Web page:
The Broken Curse- Groff’s First Bow Buck

By Austin Groff


I’ll start off the story with a prelude.  Four days before on Wednesday morning I had been up in my stand and I had a chance at a six point that went awry. The small six came in on the wrong side of my tree and turning around with my harness without him catching me was quite difficult. I ended up getting a tough shot, but I was so focused on the body of the deer I missed the thumb sized pine twig three feet in front of the path of my arrow. Needless to say I hit the twig and missed the six point. Although I have taken plenty of does in my young hunting career, I had yet to take a buck with archery equipment.  The same scenario played out the season before.  By now, I felt a bit cursed with having another chance to finally take my first buck with a bow robbed by mother nature.  Yet there was hope,  my brother had told me there was a monster roaming around that he had seen a week prior.  (Austin had called me after Tyler had seen the deer.  We both agreed hunting the steep ridge would likely produce an encounter with the buck as he would cruise the ridge sniffing for does in the bottoms.)

Groffs Big Buck

I learned something about the territory and deer activity during that hunt, over the past few years of hunting this piece. I have a ground blind below the tree I was in and all of the deer that I had seen that morning had come up the hill and looked straight at the blind making sure that nothing was in it. The following day around lunch I went back and destroyed the ground blind, then climbed about 10 different trees in order to find one with sufficient shooting lanes.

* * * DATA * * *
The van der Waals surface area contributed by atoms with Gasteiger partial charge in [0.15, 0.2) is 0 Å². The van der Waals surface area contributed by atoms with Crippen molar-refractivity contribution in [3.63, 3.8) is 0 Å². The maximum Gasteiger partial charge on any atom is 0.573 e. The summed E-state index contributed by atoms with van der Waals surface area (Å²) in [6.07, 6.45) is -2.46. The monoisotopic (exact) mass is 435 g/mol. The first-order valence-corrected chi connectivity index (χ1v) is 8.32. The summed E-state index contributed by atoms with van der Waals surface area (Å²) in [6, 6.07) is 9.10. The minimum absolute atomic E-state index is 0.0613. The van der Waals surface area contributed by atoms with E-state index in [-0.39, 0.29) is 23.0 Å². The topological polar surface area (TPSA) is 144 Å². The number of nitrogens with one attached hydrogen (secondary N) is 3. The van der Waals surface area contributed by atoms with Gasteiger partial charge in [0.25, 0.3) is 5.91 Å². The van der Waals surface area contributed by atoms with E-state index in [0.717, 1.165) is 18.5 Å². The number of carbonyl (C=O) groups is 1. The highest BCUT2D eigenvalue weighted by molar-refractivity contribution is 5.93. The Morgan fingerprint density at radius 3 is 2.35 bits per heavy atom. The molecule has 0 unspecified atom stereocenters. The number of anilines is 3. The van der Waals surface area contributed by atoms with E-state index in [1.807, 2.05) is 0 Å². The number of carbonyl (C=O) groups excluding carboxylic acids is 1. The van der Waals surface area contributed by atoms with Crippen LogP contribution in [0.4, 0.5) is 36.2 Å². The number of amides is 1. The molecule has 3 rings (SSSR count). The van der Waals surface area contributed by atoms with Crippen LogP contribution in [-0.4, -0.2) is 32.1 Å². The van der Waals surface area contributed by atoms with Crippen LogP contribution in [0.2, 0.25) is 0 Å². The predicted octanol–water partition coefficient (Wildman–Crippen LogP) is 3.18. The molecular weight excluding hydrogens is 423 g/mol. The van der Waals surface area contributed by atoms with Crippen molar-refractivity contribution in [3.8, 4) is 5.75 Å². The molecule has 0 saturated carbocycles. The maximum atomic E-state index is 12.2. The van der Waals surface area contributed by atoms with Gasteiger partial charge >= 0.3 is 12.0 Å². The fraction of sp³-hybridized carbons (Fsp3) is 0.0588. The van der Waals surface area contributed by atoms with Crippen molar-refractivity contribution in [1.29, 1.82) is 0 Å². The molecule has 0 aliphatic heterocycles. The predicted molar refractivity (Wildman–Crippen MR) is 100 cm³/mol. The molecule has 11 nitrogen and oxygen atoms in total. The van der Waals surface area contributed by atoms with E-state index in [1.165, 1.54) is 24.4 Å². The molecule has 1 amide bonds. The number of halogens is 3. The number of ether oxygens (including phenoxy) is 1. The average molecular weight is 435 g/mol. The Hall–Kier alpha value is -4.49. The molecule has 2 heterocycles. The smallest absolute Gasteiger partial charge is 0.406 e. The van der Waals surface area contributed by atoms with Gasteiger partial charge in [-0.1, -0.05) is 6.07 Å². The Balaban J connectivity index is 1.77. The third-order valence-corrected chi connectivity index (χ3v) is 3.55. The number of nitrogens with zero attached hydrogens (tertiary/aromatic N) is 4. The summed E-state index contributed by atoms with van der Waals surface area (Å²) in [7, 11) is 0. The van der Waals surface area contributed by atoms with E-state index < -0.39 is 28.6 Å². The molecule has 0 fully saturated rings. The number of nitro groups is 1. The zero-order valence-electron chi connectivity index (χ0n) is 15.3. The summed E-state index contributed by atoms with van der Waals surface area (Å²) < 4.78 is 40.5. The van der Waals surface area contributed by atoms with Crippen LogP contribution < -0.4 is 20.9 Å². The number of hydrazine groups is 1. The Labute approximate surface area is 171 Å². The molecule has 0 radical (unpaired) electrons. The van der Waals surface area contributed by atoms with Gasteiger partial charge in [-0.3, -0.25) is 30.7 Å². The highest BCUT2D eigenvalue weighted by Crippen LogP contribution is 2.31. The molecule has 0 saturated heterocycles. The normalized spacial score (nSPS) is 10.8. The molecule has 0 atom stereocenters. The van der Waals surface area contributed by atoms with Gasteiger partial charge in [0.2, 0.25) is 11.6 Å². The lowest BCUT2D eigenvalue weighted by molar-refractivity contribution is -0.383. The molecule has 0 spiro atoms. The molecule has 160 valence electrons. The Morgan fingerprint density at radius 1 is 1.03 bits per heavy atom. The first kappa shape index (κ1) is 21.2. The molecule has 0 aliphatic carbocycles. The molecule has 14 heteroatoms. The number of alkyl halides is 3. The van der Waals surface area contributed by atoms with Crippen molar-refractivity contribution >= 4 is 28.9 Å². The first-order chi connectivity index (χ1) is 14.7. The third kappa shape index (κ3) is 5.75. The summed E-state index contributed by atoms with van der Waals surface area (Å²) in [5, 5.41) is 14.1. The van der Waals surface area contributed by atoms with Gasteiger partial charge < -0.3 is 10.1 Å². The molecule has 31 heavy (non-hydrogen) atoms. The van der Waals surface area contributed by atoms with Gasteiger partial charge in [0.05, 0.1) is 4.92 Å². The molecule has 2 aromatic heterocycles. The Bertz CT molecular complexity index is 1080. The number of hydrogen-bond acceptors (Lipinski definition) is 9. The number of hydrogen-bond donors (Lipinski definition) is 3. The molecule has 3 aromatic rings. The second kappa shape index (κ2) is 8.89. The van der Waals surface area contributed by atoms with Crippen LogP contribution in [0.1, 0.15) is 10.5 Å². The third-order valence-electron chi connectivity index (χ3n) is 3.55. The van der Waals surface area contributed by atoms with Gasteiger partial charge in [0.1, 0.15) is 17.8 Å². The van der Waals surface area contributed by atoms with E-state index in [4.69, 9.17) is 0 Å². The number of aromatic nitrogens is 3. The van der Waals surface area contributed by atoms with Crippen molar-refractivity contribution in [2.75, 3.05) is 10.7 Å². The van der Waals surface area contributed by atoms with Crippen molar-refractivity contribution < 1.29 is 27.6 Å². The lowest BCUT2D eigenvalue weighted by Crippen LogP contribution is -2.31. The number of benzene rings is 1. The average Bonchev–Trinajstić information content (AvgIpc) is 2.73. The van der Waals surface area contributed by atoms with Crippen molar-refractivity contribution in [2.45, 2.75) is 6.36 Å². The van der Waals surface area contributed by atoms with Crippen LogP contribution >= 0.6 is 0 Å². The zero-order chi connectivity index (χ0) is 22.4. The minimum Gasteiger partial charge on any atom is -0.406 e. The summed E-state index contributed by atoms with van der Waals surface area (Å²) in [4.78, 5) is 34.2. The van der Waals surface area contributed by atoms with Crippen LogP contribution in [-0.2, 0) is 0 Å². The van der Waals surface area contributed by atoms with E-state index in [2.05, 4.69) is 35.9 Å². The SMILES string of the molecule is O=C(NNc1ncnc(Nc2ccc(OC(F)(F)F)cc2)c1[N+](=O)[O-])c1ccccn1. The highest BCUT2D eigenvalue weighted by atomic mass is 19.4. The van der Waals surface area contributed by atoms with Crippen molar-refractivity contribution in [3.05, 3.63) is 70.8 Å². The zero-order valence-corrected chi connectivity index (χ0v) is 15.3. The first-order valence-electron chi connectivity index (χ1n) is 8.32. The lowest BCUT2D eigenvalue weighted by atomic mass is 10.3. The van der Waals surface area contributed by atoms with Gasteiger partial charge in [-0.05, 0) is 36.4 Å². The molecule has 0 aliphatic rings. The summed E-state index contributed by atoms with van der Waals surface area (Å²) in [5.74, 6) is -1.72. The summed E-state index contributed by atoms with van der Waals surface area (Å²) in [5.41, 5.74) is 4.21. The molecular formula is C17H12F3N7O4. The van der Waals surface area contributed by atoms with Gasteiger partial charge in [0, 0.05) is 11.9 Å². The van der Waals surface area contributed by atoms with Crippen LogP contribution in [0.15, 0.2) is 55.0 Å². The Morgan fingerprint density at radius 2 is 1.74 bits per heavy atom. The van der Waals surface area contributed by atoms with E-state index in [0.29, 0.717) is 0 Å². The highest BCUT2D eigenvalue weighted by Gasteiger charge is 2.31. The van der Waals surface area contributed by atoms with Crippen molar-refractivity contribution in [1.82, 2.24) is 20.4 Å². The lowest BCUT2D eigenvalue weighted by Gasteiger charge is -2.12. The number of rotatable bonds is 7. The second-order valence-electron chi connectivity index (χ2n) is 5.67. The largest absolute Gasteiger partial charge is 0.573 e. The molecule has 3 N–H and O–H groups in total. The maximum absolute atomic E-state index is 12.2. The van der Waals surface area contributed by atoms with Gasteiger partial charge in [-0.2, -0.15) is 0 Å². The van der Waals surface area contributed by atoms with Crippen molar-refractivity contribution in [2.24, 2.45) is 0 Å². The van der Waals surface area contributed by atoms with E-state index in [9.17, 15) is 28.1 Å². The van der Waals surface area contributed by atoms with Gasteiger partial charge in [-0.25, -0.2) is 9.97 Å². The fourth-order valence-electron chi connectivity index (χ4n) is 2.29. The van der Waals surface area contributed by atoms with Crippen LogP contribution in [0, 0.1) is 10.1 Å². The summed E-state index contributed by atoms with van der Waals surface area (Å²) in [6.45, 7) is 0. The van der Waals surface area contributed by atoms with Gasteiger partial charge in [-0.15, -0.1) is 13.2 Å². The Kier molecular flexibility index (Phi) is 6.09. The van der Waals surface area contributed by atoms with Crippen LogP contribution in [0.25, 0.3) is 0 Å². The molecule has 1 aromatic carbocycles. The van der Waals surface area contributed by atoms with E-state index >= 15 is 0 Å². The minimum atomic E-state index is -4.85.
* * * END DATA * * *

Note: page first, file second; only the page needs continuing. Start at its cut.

Where I was hunting, it is very hard to find a tree to climb due to the density of pine trees and branches. I eventually found a tree that was suitable, although it was a little open. But I thought if I could get high enough, they wouldn’t catch me because of the dense surrounding area. I left the area sit for a few days in order to let it calm down and decided I would go out Sunday evening after visiting my fiancé, Danielle, in Rochester and dropping her off at the airport.

Sunday evening came and I was ready to get out in the woods to get another chance. I picked up my brother, Tyler, and we went to our spots anticipating deer movement and activity. I got to my tree and got all situated around 4:30pm. Tyler sent me a message saying he had deer activity already around his spot and almost had a chance but they were too far. At 5:30pm I looked behind me and saw a small doe. She milled around and then proceeded to walk underneath my stand at 20 yards. I let her walk by and made sure she did not see me. She walked out the ridge and stopped, looked out the finger, and then ran off. I was confused because she had never seen me and never caught my wind. I sat down real slow and made sure to pay attention to where she looked.